TAMPA, Fla. — Delegates were finding their seats on the floor of the Republican National Convention on Tuesday when a commotion broke out in the back corner, near the Maine contingent.
Delegates and audience members erupted into chants of "Let him speak!" and "Seat them now!"
Onto the floor, surrounded by cameras and a crush of escorts and fans, strode Ron Paul himself. One delegate asked whether the libertarian gadfly came to stir up trouble for Mitt Romney. Paul smiled. His message, he said, was unchanged: "Liberty, prosperity and peace." But peace was not on the agenda this afternoon.
The Romney campaign had taken pains to stifle the Paul rebellion, by denying him a speaking role, expediting the roll call, changing party rules and even unseating Paul delegates from Maine. But as Romney and the Republicans learned repeatedly this week, politics does not always go according to plan.
As the new rules disenfranchising the Paul delegates came to a vote, shouts of "no!" and a cascade of boos poured from Paul supporters across the hall. Demonstrators shouted down the next speaker, a Republican National Committee member from Puerto Rico, and party chairman Reince Priebus hammered his gavel, pleading for quiet. Convention officials evicted some of the loudest demonstrators, who filled the hallways with shouts of "fraud!" and "farce!" and "sheep!" Paul supporters inside the hall resumed their booing and cries of "no!"
The outcome of the dispute, in Romney's favor, was never in doubt. But the episode illustrated a recurrent tension for the Republican nominee: the orderliness of his world colliding with chaotic reality. Romney is by many accounts a control freak, a stickler for rules and order. His campaign, following his instincts, runs the same way -- and it struggled mightily to stick to its script even as Hurricane Isaac zeroed in on New Orleans. In that sense, the convention may be a valuable lesson in Romney's leadership style. The presidency is one storm after another, some natural and others man-made. Can Romney adapt when a crisis causes a script change? So far, the indication is he expects the crisis to adapt to him. In their various conference calls this week, Romney advisers expressed resentment that reporters continued to harp on the storm.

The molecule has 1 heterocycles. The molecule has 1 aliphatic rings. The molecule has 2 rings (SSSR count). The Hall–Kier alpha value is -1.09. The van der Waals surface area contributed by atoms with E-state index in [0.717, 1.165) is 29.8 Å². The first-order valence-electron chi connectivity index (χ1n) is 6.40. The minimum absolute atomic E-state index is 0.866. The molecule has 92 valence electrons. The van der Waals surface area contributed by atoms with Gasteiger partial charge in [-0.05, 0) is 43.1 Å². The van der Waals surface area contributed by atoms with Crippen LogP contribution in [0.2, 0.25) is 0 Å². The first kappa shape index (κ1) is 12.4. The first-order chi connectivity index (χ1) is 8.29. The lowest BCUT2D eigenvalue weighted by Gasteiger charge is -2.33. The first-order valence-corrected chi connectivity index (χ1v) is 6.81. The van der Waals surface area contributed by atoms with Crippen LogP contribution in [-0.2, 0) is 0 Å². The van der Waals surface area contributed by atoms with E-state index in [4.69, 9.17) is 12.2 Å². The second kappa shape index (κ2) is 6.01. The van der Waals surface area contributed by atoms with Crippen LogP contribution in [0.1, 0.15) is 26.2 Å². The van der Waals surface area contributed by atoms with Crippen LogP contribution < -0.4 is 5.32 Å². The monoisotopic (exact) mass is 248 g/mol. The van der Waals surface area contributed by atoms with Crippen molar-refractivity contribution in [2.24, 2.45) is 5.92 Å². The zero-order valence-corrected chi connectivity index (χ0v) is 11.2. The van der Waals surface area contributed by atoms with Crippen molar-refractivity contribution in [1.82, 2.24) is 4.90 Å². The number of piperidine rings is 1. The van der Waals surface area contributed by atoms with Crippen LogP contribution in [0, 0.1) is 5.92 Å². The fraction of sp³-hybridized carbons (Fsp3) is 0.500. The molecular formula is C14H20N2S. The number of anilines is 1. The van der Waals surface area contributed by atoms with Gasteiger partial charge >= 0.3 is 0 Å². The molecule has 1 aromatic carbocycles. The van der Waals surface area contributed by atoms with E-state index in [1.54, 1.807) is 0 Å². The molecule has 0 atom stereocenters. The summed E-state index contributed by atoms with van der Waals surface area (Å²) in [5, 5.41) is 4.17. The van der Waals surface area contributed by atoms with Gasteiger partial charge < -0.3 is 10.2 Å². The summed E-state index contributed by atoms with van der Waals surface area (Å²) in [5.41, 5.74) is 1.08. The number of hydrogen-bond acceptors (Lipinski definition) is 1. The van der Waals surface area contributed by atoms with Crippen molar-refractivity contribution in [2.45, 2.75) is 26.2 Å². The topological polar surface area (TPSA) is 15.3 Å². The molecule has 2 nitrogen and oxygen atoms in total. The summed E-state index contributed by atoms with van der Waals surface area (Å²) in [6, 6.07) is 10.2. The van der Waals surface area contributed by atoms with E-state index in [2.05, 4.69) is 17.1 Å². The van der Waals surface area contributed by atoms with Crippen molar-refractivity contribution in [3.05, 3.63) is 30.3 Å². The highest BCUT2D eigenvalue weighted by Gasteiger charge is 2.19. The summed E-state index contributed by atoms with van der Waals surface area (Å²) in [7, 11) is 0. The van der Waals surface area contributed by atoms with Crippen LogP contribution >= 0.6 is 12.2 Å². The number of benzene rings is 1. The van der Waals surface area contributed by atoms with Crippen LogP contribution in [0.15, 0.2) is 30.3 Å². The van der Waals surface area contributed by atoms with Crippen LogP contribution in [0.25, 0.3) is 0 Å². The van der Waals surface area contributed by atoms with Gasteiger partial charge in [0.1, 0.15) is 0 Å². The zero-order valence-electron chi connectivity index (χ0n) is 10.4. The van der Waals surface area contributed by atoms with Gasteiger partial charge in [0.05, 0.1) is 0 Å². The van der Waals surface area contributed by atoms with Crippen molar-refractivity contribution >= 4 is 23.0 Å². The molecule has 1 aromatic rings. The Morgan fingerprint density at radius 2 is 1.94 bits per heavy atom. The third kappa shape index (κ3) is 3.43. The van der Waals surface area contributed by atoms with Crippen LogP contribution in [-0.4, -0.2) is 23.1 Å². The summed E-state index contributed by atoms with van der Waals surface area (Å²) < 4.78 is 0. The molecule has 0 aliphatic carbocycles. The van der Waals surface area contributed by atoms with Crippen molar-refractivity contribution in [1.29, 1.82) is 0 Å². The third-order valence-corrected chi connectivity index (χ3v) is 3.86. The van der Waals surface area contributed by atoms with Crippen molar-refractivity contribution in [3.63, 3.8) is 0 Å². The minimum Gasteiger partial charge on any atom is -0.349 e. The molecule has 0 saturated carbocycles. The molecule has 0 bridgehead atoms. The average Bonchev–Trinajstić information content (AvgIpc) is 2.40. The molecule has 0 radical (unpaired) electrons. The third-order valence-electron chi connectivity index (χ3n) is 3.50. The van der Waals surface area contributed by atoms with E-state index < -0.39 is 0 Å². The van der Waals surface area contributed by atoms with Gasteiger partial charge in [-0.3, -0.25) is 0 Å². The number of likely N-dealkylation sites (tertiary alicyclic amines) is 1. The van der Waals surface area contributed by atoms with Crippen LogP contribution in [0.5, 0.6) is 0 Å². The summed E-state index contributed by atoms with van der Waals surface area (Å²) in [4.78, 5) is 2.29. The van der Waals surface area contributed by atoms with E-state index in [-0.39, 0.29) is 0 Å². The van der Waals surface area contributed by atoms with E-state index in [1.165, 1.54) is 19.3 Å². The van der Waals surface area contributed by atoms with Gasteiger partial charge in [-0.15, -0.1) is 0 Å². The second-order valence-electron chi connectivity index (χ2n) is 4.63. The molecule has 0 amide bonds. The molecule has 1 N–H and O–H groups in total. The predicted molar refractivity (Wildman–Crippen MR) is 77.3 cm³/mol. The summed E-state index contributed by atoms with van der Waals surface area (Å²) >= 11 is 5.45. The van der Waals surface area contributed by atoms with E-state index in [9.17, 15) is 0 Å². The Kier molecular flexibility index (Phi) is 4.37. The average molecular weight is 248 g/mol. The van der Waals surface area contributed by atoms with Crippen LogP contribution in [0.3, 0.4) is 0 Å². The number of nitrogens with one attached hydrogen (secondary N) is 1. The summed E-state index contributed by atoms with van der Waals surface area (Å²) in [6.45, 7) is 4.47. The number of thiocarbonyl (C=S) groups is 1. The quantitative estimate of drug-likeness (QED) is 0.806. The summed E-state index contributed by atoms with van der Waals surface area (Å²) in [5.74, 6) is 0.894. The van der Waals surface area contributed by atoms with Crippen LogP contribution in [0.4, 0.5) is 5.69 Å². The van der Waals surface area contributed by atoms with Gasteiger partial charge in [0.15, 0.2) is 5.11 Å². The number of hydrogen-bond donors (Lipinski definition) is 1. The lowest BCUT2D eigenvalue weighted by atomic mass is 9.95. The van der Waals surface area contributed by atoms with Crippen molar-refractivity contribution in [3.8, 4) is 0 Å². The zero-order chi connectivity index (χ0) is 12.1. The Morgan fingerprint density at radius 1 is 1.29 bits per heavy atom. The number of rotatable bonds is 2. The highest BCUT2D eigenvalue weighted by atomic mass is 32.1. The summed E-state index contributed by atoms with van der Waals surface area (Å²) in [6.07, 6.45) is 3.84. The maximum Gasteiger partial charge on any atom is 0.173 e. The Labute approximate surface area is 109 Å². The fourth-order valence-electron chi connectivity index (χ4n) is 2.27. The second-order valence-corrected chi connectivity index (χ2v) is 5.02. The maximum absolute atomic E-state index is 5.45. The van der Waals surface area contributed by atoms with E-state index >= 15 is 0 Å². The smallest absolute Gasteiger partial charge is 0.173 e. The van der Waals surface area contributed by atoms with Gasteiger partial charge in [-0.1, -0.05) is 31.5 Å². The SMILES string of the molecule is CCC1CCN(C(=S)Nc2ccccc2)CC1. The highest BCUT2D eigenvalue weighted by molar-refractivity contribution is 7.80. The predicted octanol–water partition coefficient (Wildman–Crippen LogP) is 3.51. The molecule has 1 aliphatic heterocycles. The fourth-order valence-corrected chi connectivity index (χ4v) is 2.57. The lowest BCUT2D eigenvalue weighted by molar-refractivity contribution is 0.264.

This is consistent with Romney's approach to matters personal (he has taken considerable political damage for refusing to release his personal income tax returns) and political (he rejects requests for details of his tax policy). As for his acceptance address, "the governor writes his own speeches," chief adviser Stuart Stevens told reporters on Tuesday.
Reporters in Romney's press corps were stunned on Monday to receive an email from the campaign informing them that the candidate and his entourage would fly to Tampa on Tuesday for Ann Romney's speech but directing the journalists not to report this news. When reporters rebelled (there is no precedent for keeping travel plans secret when security is not the reason), the campaign said they could disclose only that Romney "will be in Tampa" — a condition the reporters also rejected. This follows recent episodes in which Republican aides told reporters from television stations in Colorado and Ohio that they should not ask the candidate about certain topics.
Romney discovered that he cannot control Isaac, he can't control the press corps and he certainly can't control Paul supporters.
"Bunch of morons!" Dave Johnson, a Romney delegate from Ohio, shouted at the Paul supporters as they chanted. "We have principles!" countered Joe Jurecki, a Paul delegate from Michigan.
"Your principles are going to get Obama elected!"
"Romney cannot beat Obama!"
The dispute continued as state delegations announced well over 100 votes for Paul; the dissident's supporters booed and shouted at the clerk, who refused to acknowledge Paul's tally. Romney's team lost control. If he is going to be president, he had better get used to it.